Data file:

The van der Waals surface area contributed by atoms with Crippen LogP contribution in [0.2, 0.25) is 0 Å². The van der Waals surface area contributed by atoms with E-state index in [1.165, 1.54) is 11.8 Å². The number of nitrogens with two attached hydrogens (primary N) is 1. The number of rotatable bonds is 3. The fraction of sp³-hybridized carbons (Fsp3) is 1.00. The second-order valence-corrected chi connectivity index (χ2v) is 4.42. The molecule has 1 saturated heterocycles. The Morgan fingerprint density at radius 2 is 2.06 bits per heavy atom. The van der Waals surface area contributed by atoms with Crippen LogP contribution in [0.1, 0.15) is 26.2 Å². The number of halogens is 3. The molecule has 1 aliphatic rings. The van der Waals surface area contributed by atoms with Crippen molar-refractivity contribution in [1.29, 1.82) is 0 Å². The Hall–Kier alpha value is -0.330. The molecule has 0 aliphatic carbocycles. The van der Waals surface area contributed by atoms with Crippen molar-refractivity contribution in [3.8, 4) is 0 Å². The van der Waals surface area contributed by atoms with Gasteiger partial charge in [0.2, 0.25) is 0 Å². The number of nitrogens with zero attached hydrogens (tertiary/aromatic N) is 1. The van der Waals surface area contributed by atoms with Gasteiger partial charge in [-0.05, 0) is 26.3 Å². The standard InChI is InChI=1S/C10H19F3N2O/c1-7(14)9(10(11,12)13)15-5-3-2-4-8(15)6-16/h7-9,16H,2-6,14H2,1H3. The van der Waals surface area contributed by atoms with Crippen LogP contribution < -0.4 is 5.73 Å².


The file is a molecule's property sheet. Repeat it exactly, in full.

The van der Waals surface area contributed by atoms with Crippen LogP contribution in [0.2, 0.25) is 0 Å². The van der Waals surface area contributed by atoms with E-state index in [1.165, 1.54) is 11.8 Å². The number of nitrogens with two attached hydrogens (primary N) is 1. The number of rotatable bonds is 3. The fraction of sp³-hybridized carbons (Fsp3) is 1.00. The second-order valence-corrected chi connectivity index (χ2v) is 4.42. The molecule has 1 saturated heterocycles. The Morgan fingerprint density at radius 2 is 2.06 bits per heavy atom. The van der Waals surface area contributed by atoms with Crippen LogP contribution in [0.1, 0.15) is 26.2 Å². The number of halogens is 3. The molecule has 1 aliphatic rings. The van der Waals surface area contributed by atoms with Crippen molar-refractivity contribution in [1.29, 1.82) is 0 Å². The Hall–Kier alpha value is -0.330. The molecule has 0 aliphatic carbocycles. The van der Waals surface area contributed by atoms with Crippen molar-refractivity contribution in [3.8, 4) is 0 Å². The van der Waals surface area contributed by atoms with Gasteiger partial charge in [0.2, 0.25) is 0 Å². The number of nitrogens with zero attached hydrogens (tertiary/aromatic N) is 1. The van der Waals surface area contributed by atoms with Gasteiger partial charge in [-0.05, 0) is 26.3 Å². The standard InChI is InChI=1S/C10H19F3N2O/c1-7(14)9(10(11,12)13)15-5-3-2-4-8(15)6-16/h7-9,16H,2-6,14H2,1H3. The van der Waals surface area contributed by atoms with Crippen LogP contribution < -0.4 is 5.73 Å².